New rules aimed at veterans and low- and moderate-income residents
(Photo: Associated Press file)
Some low- and moderate-income homeowners, as well as veterans, will soon be able to access loans to cover the upfront costs of green improvements such as solar panels and energy-efficient water pumps.
The Obama administration announced steps Tuesday to increase access to green upgrades that often are out of reach of homeowners.
But the financing vehicle, which was unveiled for commercial properties in Dutchess County last year, remains unattainable for the vast majority of residential home owners.
The change was part of a raft of federal measures announced Tuesday that seek to bring 1,000 megawatts of solar to low- and moderate-income families nationwide by 2020.
The new rules create pathways to the green loans for homeowners who are eligible for mortgages insured by the Federal Housing Administration. The FHA insurance opens the door to home buyers with low income or small down payments who may not qualify for conventional mortgages.
Tuesday's announcement also cleared the way for veterans who qualify for the VA Home Loan Guaranty benefit.
But the program remains out of reach for mortgages held by Fannie Mae or Freddie Mac — more than 90 percent of all single-family residential mortgages.
"Today’s announcement is about ... giving more families the opportunity to take advantage of forward-looking, cost-savings measures," Ed Golding, principal deputy assistant secretary at the U.S. Department of Housing and Urban Development, said in a conference call with reporters Tuesday.
Eighteen states have authorized the Property-Assessed Clean Energy (PACE) program. New York adopted PACE in 2009.
After a state authorizes the program, it's up to local municipalities that have the authority to impose property-tax liens — typically counties and cities — to decide whether they want to offer the loans.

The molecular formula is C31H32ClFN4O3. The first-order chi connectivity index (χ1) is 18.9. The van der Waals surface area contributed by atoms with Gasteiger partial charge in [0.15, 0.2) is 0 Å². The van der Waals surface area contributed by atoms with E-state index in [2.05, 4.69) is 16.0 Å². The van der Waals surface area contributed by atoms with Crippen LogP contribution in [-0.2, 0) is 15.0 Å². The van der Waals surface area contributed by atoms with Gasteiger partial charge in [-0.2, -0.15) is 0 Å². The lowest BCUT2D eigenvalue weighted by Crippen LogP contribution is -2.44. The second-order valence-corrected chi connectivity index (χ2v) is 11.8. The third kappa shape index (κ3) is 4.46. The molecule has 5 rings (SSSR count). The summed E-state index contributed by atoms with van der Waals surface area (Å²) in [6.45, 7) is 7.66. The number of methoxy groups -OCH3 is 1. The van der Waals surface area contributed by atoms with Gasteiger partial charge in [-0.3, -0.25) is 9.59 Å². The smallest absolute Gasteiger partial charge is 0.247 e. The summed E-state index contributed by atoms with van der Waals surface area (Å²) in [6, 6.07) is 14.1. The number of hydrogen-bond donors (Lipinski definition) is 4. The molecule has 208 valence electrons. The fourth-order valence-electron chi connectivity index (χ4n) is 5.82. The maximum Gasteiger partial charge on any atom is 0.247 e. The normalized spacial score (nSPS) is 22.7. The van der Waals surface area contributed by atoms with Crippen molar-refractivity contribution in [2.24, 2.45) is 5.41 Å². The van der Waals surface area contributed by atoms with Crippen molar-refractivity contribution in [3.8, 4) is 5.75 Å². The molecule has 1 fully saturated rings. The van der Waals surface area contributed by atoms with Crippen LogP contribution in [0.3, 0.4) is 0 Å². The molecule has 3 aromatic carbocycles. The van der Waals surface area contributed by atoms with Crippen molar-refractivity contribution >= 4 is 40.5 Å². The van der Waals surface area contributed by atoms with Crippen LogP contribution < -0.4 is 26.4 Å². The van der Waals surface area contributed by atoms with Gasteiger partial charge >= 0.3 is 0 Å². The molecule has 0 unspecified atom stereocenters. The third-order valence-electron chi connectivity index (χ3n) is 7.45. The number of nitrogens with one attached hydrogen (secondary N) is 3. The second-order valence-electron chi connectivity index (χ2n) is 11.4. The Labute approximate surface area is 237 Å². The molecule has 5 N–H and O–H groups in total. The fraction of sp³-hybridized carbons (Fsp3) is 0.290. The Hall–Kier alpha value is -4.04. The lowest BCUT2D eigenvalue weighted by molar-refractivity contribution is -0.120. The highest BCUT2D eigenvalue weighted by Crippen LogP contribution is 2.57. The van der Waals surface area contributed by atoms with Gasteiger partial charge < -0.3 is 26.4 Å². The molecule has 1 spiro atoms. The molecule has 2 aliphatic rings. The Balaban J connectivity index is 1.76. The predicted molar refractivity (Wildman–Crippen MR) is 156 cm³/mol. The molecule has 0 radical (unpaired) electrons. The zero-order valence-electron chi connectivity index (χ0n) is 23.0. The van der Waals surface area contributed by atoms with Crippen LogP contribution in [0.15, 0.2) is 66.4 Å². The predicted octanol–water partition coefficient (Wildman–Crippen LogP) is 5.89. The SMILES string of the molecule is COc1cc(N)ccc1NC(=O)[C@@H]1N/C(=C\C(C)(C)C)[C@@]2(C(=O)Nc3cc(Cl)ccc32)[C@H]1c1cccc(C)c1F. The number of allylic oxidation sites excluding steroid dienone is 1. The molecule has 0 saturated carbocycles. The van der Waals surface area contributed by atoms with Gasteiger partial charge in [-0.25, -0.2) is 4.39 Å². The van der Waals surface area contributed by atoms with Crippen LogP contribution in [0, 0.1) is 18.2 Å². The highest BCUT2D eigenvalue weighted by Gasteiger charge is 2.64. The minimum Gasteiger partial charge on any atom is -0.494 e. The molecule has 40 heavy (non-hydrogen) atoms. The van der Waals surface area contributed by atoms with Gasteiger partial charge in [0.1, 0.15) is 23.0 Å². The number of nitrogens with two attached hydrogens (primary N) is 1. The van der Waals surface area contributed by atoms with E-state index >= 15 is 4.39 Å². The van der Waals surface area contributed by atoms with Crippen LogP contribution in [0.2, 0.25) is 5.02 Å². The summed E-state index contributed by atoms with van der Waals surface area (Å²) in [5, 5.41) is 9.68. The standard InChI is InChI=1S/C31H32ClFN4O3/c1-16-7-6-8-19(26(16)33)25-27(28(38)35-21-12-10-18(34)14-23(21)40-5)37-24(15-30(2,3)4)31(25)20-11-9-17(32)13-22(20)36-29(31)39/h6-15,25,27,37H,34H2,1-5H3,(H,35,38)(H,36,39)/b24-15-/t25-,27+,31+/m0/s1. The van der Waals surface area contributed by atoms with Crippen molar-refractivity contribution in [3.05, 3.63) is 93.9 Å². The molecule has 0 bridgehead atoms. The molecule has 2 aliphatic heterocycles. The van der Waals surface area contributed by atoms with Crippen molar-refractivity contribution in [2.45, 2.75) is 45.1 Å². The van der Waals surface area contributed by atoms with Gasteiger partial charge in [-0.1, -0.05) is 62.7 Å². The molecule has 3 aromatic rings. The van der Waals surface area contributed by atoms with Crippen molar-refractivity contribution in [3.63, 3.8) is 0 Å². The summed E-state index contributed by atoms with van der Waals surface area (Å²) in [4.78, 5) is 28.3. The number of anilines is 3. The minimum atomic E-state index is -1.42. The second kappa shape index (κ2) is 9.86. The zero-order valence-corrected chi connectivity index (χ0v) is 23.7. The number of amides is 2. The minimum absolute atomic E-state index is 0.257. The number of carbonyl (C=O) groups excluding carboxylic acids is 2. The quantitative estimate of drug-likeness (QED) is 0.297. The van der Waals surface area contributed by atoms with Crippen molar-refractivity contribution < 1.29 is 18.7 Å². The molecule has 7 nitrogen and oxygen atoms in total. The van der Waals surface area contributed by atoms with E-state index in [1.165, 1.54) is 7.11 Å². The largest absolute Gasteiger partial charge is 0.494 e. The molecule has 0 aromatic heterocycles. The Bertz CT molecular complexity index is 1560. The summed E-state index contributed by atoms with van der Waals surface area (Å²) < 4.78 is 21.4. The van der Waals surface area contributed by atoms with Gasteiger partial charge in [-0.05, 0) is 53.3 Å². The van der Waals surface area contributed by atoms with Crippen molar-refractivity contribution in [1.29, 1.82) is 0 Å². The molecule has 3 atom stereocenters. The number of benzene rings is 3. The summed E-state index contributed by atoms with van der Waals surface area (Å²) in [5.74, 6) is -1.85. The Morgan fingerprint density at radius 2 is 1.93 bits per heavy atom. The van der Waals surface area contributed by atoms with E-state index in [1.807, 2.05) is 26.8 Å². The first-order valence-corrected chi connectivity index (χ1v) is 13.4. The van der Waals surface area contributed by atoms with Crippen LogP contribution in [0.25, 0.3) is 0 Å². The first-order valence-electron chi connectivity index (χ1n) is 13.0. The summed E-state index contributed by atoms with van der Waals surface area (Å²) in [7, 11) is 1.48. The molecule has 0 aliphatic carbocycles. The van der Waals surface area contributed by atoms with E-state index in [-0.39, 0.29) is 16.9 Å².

In November, Dutchess County and Beacon announced the availability of the loans for commercial properties. Ulster County and the City of Kingston followed in January.
In all, 30 municipalities in the state have enabled PACE.
It is not yet available in the City of Poughkeepsie because the city's lower bond rating currently bars it from participating.
The loan becomes a line item on each property tax bill. If the property is sold, the new owner is responsible for paying off the balance of the loan.
In theory, the energy savings offset the loan payments, resulting in an immediate net benefit.
But following the housing crash, the Federal Housing Finance Agency, which regulates Fannie Mae and Freddie Mac, warned member banks not to provide mortgages to homes that have had PACE loans issued to them and to withdraw credit from the areas of the country that were offering PACE.
"That put a chill on our efforts here in New York State to roll out PACE in a big way," said Mark Thielking, executive director at the Energy Improvement Corporation, which overseas PACE and other services.
The FHFA has not changed its position.
"Because of the mortgage meltdown, (the FHFA) is so paranoid and so fearful, it won’t step up to the plate and do the right thing," California Gov. Jerry Brown said.
Thielking said a small number of commercial properties will soon close on the first local loans.